“The continuous process of remaining open and accepting of what may reveal itself through hand and heart on a crafted page is the closest I have ever come to God.” Donald jackson
I’ve always been attracted to calligraphy and handlettering. Over the years, I’ve done my fair share of both. I was, therefore, fascinated to learn about The Saint John's Bible.
In 1998, Saint John’s University in Minnesota commissioned Donald Jackson, the “unofficial” calligrapher of the Queen of England, to create a handwritten, illuminated text of the Bible. Working in collaboration with artists, scribes and theologians, he completed the mammoth project in 2011. The Saint John’s Bible is separated into seven volumes. This was done for practical reasons — each bound volume weighs as much as 35 pounds, with a combined weight of more than 165 pounds and over 1,100 pages.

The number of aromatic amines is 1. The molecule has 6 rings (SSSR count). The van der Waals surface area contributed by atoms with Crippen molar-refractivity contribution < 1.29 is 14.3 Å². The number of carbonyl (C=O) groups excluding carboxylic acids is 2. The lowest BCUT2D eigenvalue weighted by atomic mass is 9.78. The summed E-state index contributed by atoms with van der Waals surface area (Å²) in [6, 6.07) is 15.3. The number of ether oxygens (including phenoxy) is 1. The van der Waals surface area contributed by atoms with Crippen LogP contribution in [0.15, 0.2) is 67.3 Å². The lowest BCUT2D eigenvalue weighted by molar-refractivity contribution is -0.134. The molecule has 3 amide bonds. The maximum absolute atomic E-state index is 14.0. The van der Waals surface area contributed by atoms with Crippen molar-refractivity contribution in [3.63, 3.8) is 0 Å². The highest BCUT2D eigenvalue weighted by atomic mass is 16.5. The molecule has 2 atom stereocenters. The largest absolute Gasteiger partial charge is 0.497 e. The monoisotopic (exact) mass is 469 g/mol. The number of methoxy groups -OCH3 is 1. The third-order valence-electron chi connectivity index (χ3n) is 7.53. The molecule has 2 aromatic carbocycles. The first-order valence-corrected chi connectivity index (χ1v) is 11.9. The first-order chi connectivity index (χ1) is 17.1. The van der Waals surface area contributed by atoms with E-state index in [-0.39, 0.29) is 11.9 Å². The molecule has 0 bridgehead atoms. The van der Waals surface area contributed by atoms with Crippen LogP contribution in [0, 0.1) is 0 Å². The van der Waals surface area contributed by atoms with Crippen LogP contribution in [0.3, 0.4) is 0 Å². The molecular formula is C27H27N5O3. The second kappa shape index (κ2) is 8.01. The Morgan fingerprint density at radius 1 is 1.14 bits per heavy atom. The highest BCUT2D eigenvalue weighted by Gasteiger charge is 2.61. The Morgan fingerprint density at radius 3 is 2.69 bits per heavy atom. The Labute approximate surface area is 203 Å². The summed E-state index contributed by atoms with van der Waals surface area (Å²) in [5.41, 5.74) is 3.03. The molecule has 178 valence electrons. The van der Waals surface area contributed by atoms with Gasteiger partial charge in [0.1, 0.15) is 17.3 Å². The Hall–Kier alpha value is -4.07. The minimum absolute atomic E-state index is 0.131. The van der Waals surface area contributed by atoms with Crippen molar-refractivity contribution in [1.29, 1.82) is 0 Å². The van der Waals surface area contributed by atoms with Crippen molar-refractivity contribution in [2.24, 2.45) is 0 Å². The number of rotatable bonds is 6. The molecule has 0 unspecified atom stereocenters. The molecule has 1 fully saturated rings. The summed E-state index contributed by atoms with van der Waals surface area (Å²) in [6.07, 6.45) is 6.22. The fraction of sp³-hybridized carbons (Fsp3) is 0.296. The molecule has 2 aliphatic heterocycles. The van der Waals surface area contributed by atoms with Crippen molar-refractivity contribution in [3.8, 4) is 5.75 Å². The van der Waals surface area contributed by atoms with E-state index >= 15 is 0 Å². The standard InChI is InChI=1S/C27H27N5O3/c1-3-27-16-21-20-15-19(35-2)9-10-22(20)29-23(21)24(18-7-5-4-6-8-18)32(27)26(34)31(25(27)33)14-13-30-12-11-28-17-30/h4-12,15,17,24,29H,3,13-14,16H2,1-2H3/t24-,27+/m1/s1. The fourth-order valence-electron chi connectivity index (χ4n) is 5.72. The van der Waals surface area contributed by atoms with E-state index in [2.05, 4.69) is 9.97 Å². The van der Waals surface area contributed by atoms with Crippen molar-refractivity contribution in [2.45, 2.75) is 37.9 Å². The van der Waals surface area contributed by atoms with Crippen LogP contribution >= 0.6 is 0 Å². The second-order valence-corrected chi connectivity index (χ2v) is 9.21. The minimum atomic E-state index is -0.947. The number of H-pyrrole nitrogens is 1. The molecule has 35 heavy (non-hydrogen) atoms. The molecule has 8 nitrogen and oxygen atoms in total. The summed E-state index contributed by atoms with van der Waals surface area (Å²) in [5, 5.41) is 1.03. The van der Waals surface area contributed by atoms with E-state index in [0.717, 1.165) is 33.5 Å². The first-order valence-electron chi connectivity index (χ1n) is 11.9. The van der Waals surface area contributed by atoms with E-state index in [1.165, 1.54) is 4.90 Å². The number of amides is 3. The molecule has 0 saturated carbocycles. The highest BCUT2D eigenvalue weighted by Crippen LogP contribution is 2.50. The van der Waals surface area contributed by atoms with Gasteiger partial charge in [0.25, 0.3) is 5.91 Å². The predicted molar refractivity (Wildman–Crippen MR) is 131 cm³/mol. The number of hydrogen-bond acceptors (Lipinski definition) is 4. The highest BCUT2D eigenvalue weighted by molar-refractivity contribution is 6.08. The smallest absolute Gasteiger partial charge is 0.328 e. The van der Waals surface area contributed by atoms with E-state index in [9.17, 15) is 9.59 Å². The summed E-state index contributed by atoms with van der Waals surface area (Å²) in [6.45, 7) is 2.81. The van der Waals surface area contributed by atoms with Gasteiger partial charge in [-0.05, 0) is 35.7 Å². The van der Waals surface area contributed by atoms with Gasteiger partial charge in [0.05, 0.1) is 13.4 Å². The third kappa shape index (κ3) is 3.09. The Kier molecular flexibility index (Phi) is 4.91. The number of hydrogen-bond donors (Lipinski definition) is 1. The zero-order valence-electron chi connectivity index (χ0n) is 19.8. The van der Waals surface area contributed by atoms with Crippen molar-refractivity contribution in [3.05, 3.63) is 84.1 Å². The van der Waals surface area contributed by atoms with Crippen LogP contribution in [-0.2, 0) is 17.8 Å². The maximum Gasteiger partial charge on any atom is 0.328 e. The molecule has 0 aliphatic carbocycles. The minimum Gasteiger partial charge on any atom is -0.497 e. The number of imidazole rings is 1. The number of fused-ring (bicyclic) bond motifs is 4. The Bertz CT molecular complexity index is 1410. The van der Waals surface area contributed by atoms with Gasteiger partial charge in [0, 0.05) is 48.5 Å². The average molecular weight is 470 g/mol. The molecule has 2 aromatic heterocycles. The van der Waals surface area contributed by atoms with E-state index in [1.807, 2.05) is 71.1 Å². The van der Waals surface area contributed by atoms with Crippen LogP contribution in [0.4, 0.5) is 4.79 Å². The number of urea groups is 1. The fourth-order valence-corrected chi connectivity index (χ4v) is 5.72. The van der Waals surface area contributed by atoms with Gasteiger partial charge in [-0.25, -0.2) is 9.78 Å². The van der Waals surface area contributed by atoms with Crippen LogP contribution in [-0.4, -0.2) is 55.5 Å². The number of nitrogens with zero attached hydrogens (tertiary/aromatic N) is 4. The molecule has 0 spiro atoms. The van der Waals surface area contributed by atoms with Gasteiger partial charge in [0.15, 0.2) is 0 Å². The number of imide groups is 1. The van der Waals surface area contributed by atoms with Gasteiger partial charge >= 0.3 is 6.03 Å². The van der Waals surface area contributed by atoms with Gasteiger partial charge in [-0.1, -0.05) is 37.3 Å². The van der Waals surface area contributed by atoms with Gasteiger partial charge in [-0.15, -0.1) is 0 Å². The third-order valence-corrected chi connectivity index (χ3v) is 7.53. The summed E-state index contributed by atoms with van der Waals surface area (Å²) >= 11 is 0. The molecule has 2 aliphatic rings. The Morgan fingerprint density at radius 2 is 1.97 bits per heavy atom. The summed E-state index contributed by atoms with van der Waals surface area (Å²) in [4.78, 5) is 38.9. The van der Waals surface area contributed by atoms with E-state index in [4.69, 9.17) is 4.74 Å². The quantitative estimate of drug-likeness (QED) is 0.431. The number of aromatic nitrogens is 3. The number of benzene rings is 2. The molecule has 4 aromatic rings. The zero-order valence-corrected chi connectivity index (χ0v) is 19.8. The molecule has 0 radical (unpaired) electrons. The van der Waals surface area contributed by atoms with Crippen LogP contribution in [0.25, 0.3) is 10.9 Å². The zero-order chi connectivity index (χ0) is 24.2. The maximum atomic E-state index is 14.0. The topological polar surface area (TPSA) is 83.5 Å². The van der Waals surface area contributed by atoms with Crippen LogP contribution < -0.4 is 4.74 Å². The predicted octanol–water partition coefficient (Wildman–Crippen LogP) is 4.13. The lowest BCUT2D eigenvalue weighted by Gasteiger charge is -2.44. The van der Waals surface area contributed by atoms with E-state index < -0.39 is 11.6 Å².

The script used was designed by Jackson with three qualities in mind. The text had to be readable, modern and appropriately dignified for the Bible. Subtle differences in the final script mark the work of the six individual scribes on the project.
A schema was created to determine which passages were to be illuminated and to designate the size and location of each illumination. A computer was then used to size text and define line breaks. The two-foot by three-foot pages of each volume were laid out in full-size spreads. This enabled the scribes to work on pages simultaneously, maintain consistency and avoid awkwardly word breaks.
The finished project is a feast for the eyes and the soul.
To see the Bible and learn more about its creation, click on the link below.